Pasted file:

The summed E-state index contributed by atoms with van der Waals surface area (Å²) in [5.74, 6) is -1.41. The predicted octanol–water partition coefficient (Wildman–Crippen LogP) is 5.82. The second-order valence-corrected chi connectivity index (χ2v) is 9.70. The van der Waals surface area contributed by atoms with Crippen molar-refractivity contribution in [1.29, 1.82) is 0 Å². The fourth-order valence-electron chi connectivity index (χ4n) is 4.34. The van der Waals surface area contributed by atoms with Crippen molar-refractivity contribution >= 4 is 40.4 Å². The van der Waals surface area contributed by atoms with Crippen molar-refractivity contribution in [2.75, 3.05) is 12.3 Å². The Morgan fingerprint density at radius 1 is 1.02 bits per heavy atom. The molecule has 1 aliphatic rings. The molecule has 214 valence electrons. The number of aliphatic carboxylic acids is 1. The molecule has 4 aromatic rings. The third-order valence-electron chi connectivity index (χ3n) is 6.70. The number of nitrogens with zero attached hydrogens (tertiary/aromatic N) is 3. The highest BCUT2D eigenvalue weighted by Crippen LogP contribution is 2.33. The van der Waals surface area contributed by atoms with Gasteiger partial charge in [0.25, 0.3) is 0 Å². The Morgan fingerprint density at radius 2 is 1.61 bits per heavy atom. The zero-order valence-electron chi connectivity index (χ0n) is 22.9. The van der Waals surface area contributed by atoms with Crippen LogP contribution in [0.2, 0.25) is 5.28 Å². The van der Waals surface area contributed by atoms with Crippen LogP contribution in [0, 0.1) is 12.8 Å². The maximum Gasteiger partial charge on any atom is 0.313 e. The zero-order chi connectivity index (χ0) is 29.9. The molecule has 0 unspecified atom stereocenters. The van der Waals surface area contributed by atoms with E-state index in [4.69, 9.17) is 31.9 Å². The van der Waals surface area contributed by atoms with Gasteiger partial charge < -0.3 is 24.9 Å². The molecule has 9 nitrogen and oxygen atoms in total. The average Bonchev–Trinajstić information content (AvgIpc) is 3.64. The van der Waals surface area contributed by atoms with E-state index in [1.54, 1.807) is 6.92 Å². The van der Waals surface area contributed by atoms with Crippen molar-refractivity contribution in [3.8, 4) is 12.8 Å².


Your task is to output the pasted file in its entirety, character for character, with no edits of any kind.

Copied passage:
The summed E-state index contributed by atoms with van der Waals surface area (Å²) in [5.74, 6) is -1.41. The predicted octanol–water partition coefficient (Wildman–Crippen LogP) is 5.82. The second-order valence-corrected chi connectivity index (χ2v) is 9.70. The van der Waals surface area contributed by atoms with Crippen molar-refractivity contribution in [1.29, 1.82) is 0 Å². The fourth-order valence-electron chi connectivity index (χ4n) is 4.34. The van der Waals surface area contributed by atoms with Crippen molar-refractivity contribution >= 4 is 40.4 Å². The van der Waals surface area contributed by atoms with Crippen molar-refractivity contribution in [2.75, 3.05) is 12.3 Å². The Morgan fingerprint density at radius 1 is 1.02 bits per heavy atom. The molecule has 1 aliphatic rings. The molecule has 214 valence electrons. The number of aliphatic carboxylic acids is 1. The molecule has 4 aromatic rings. The third-order valence-electron chi connectivity index (χ3n) is 6.70. The number of nitrogens with zero attached hydrogens (tertiary/aromatic N) is 3. The highest BCUT2D eigenvalue weighted by Crippen LogP contribution is 2.33. The van der Waals surface area contributed by atoms with Gasteiger partial charge in [0.25, 0.3) is 0 Å². The Morgan fingerprint density at radius 2 is 1.61 bits per heavy atom. The zero-order valence-electron chi connectivity index (χ0n) is 22.9. The van der Waals surface area contributed by atoms with Crippen LogP contribution in [0.2, 0.25) is 5.28 Å². The van der Waals surface area contributed by atoms with Crippen LogP contribution in [0, 0.1) is 12.8 Å². The maximum Gasteiger partial charge on any atom is 0.313 e. The zero-order chi connectivity index (χ0) is 29.9. The molecule has 0 unspecified atom stereocenters. The van der Waals surface area contributed by atoms with E-state index in [4.69, 9.17) is 31.9 Å². The van der Waals surface area contributed by atoms with Gasteiger partial charge < -0.3 is 24.9 Å². The molecule has 9 nitrogen and oxygen atoms in total. The average Bonchev–Trinajstić information content (AvgIpc) is 3.64. The van der Waals surface area contributed by atoms with E-state index in [1.54, 1.807) is 6.92 Å². The van der Waals surface area contributed by atoms with Crippen molar-refractivity contribution in [3.8, 4) is 12.8 Å².